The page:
|by Kelly Kennedy, USA TODAY|
Reduced health care costs for employers could lead to 200,000 to 400,000 new jobs per year by the second half of the decade, said
"If just half the recent slowdown in spending can be sustained, health care spending a decade from now will be
The Affordable Care Act is, in part, responsible for the lower costs, Furman and other health experts agree, while Republicans say the declining rate of increases come purely because of the slowed economy.
An economy hobbled by the recession and 2008 economic crisis played a role in some of the reduced spending growth, Furman said, but the report cited "structural change" caused, in part, by the law.
The report's release came as
The report did not surprise health economists, said
"What we do know is we were going nowhere fast," Gruber said. "We should let Obamacare play out and see if it can do even more."
Republican critics of the law, such as Senate Minority Leader
That report, published in September in the journal Health Affairs, also predicted a higher rate of increase in health spending than the
The actuaries report said health spending would increase after 2014 because of good economic conditions, coverage expansion in the law and the aging population. From 2012 to 2022, they expected national health spending to grow at an average rate of 5.8%. The
The actuaries credited restrained
Brendan Buck, spokesman for House Speaker
"The idea that it's the economy is just silly," said
Instead, he said greater attention to cost controls by private insurers and government programs, as well as higher co-pays, has prevented unneeded procedures.
"Suppose the opposite were happening," Baker said. "Suppose growth went up to 8%. Does anyone doubt we would blaming
Gruber said the lackluster economy only plays a small role because of the continued trend and because the economy doesn't affect
Cost sharing's role
"Deductibles increased from 2006 to 2013," Furman said, but the pace of growth slowed from 2010 to 2013. "It didn't accelerate after the Affordable Care Act passed. In fact, it decelerated."
Because of cost reductions, the
One key area in which the law helped drive costs down, the report said, are the provisions that allow
"For a long time, (readmission rates) were hovering around 19%, and now they are continuing to go straight down," Furman said. "A very important part of the structural story is the Affordable Care Act."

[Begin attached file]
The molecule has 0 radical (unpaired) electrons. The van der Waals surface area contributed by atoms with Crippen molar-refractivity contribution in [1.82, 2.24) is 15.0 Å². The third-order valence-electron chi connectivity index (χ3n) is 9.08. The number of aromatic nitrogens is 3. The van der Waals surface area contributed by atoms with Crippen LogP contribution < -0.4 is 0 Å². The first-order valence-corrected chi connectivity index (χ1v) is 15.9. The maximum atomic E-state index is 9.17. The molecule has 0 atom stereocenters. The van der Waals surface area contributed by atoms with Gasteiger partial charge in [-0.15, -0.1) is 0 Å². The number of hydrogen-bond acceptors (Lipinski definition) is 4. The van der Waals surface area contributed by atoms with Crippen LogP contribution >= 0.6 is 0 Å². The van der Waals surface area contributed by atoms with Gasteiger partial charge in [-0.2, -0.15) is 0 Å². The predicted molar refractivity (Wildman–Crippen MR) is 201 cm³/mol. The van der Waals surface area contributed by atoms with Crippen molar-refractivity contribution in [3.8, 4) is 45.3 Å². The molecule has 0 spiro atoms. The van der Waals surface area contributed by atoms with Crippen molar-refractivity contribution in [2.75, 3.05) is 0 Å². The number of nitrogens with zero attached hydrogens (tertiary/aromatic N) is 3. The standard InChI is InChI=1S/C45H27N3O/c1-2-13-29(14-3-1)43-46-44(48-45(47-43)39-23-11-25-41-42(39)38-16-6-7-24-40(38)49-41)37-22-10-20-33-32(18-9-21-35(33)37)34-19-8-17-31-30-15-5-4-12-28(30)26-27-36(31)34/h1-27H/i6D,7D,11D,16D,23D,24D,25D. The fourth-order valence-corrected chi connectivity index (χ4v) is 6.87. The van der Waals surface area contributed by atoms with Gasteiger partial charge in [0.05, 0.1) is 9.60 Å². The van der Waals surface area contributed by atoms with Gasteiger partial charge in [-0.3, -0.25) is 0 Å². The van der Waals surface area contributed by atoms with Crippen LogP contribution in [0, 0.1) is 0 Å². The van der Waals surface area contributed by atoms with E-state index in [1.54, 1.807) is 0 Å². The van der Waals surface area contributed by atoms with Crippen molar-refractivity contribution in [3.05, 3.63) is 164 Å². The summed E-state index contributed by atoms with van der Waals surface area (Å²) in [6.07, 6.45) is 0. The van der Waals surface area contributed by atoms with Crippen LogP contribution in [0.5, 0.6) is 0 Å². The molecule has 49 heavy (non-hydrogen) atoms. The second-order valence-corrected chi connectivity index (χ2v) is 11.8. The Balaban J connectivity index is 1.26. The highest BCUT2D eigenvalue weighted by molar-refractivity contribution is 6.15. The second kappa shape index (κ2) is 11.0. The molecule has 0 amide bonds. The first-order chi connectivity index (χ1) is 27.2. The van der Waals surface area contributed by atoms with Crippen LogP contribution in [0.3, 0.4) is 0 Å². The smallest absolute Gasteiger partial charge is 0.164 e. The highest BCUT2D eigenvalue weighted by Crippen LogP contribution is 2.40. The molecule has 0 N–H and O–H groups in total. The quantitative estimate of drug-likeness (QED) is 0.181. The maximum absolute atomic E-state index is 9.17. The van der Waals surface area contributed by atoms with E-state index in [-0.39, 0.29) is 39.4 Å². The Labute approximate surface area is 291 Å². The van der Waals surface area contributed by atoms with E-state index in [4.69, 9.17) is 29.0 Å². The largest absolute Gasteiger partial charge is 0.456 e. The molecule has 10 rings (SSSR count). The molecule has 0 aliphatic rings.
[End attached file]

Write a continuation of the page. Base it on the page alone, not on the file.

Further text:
Much of the reduction comes because as the government makes changes to its huge entitlement programs, such as
"If we pay hospitals 10% less, insurers will pay hospitals 7.5% less," Furman said, citing research that shows private insurers tend to change payments by three-quarters of what the government does.
The Consumer Price Index statistics released Wednesday showed that "year over year health inflation slowed," Furman said.
Private insurance spending grew at an annual rate of 1.6% in the last three years, Furman said, while
However, a recent survey found employers expect to see costs go up in 2014. Per employee benefit costs increased 2.1% in 2013, but the
But like Furman, they said the use of high-deductible health plans would continue to help slow growth. The survey includes 2,842 public and private companies with 10 or more employees.
The survey found that cost growth was lowest for small employers, whose costs rose about 1%; while it rose about 3.7% for employers with more than 5,000 people.
"The good news is that employers have already taken decisive action to slow cost growth so they will be in a better position to handle the challenges ahead," said
Baker agreed that he can't make better projections than the council or the actuary.
"Clearly Obama can't say it's 100% the ACA," he said. "But you get credit for the good things that happen, just like you get the blame for the bad things."
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